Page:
Respawn RSP-400 Review: A Chair for the Big and Tall

Respawn RSP-400 Nerd Reactor Review

There are a few reasons you are reading this. Analytics from many sites show that the majority of reviews are read to validate a purchase. Otherwise, you are likely in the market for a new gaming chair. Either way, you came to the right place. This is not my first rodeo. I’ve reviewed Noblechairs, Nitro-Concepts, AK Racing, Arozzi, and DXRacer chairs and know my way around a quality chair. So how does the Respawn RSP-400 hold up? Well, you might be surprised.

Setup

The setup process was very simple and can likely be done by one person. I honestly didn’t need to refer to the instructions very much. The only pieces you’ll need a screwdriver for are the armrests and the base cushion. The wheels, pneumatic lift, and backrest all slide into place. The lumbar and headrest pillows are already strapped onto the RSP-400. Setup should take all of 5-10 min.

Build & Quality

The RSP-400 is built to hold us big boys and girls. It increases the weight capacity to 400 pounds from the current 275-pound standard. The first thing I noticed was the base of the seat. It is much larger than your average chair. The space between the armrests is 22.75″-24.25″. That means plenty of room for the tushy. The armrest is very functional. What they call 3D armrests basically means they adjust to height, width, and depth.

RSP-400 Nerd Reactor Review

The backrest is well contoured, holding the body straight in the chair. I did find that the headrest pillow was placed far too low. It sat right between my shoulder blades. The headrest and lumbar pillow are easy to remove. Respawn uses a common clip which you can unclip to make it a bit more comfortable. I did find it kind of odd that the only branding that can be found is on that headrest pillow. So if you remove it, the RSP-400 will look interestingly generic. The lumbar pillow can slide up and down so that you can find your preferred position.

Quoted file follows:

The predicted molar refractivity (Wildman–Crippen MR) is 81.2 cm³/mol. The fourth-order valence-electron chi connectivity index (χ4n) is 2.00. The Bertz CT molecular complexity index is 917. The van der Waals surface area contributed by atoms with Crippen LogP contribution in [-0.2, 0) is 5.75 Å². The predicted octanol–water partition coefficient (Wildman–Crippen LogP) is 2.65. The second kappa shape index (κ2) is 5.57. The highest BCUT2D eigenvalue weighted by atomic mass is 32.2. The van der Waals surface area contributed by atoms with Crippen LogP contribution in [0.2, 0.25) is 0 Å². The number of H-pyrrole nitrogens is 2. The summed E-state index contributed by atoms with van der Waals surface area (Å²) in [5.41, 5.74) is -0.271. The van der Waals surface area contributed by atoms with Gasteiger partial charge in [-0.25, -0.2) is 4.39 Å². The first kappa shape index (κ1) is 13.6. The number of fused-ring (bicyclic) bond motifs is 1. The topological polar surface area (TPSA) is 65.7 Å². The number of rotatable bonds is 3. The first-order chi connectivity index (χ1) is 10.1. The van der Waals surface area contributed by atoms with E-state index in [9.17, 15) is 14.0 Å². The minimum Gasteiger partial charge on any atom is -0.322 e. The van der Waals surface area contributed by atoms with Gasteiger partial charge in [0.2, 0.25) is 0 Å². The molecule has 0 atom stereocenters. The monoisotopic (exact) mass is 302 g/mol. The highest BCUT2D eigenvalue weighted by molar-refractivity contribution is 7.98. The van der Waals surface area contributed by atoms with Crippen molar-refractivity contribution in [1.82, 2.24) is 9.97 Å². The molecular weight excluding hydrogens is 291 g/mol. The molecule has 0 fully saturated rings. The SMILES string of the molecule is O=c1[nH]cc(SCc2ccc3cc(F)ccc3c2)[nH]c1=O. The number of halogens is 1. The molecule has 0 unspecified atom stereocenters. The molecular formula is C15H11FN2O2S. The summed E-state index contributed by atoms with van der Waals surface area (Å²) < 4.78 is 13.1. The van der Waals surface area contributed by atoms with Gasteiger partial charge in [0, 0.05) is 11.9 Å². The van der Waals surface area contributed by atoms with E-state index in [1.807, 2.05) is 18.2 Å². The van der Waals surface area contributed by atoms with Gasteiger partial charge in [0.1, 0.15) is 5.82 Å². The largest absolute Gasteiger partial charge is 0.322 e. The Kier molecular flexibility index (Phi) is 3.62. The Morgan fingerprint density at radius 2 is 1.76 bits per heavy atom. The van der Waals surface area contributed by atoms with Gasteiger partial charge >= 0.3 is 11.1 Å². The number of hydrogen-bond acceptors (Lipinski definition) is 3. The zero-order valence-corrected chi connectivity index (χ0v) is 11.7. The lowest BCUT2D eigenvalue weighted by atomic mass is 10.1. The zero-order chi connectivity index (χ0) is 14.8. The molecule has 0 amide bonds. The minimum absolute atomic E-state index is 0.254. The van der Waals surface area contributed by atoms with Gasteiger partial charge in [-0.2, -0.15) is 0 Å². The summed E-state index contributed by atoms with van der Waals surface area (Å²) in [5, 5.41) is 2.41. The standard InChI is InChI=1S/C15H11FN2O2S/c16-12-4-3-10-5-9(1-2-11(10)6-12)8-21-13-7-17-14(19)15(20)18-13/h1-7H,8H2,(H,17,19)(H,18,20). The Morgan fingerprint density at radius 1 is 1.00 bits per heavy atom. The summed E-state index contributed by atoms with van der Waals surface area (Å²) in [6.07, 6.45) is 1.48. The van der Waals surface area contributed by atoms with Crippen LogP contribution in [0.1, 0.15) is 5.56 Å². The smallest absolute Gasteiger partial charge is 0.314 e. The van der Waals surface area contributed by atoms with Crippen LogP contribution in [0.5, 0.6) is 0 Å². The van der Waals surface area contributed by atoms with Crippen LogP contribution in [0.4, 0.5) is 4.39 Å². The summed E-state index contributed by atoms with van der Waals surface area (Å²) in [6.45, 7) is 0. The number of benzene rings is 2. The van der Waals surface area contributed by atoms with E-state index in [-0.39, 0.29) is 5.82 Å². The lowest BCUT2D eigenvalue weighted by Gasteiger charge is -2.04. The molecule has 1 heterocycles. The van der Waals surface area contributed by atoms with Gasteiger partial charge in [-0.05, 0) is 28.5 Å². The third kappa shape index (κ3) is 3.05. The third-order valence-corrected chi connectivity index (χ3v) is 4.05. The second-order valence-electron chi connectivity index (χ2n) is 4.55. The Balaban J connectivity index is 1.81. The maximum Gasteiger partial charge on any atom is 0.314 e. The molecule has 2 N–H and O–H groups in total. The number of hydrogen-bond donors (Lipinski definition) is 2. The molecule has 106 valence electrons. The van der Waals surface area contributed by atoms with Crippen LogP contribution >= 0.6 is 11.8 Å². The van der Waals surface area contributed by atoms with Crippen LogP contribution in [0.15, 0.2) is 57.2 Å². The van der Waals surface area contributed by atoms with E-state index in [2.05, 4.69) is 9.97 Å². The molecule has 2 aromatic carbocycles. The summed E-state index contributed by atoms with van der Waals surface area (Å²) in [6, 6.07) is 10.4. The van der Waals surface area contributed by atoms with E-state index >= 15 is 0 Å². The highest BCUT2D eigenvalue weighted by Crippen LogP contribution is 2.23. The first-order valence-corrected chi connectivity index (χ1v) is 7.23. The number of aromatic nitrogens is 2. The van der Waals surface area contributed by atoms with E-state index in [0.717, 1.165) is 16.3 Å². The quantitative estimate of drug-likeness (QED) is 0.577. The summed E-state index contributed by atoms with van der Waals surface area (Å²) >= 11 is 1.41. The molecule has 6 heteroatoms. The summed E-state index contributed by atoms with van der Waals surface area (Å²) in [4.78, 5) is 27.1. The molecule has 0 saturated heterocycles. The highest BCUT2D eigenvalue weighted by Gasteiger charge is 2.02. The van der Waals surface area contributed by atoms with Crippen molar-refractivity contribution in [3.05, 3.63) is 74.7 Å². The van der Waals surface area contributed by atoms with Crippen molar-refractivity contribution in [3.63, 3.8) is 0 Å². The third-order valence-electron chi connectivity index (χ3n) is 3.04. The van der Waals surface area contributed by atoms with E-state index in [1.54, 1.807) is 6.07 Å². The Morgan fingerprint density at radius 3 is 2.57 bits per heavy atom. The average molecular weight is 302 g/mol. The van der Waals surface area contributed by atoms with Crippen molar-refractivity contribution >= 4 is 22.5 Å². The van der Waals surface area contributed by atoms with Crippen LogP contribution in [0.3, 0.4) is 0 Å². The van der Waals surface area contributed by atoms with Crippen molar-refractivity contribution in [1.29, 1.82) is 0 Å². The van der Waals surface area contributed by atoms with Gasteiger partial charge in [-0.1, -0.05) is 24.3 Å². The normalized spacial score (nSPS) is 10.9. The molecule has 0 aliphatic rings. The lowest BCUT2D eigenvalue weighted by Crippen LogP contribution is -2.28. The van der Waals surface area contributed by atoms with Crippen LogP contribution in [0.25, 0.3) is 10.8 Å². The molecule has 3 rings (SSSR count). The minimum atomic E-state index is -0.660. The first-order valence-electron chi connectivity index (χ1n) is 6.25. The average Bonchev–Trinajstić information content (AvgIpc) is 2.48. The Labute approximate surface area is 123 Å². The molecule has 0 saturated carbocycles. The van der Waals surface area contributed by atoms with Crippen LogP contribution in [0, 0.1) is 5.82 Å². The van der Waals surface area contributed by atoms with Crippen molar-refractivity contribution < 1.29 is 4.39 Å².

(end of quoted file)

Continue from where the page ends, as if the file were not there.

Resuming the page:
The backrest can recline up to 130 degrees for you risk takers out there. I never found a use for going that far back, but I guess I like to play it safe. Similar to many chairs these days, there is a lever on the right side that one can pull to adjust the recline. Unfortunately, the RSP-400 I received had some issues. Within the first 24 hours, the plastic on that handle came off, exposing the not-so-comfortable-to-grab metal underneath. Also, the plastic piece that is intended to make the lever flush with the material of the chair also came loose and now wiggles around.

The material they use for the chair is some form of bonded leather (not a premium feel). It’s soft and smooth to the touch, but they are solid cuts. This means that after hours of gaming, there are no vents or holes for all that hot air to escape. The cushions are quite soft too, but with the combination of a soft leather seat and nowhere for the air to flow, I found myself adjusting in the seat to allow for some airflow. The wheels are fairly standard and roll as expected. The RSP-400 definitely feels sturdy and firm. That’s an important thing to have, especially in a chair for the big and tall.

Final Reaction

When compared to all the chairs on the market, this one is far from perfect, but for the big and tall, this is worth some consideration. The price tag is currently $274.99, which I think is about $100 more than what it should be. The RSP-400 could have been a great chair with some minor changes.

Rating: 2.5/5 Atoms

RSP-400 Review Nerd Reactor

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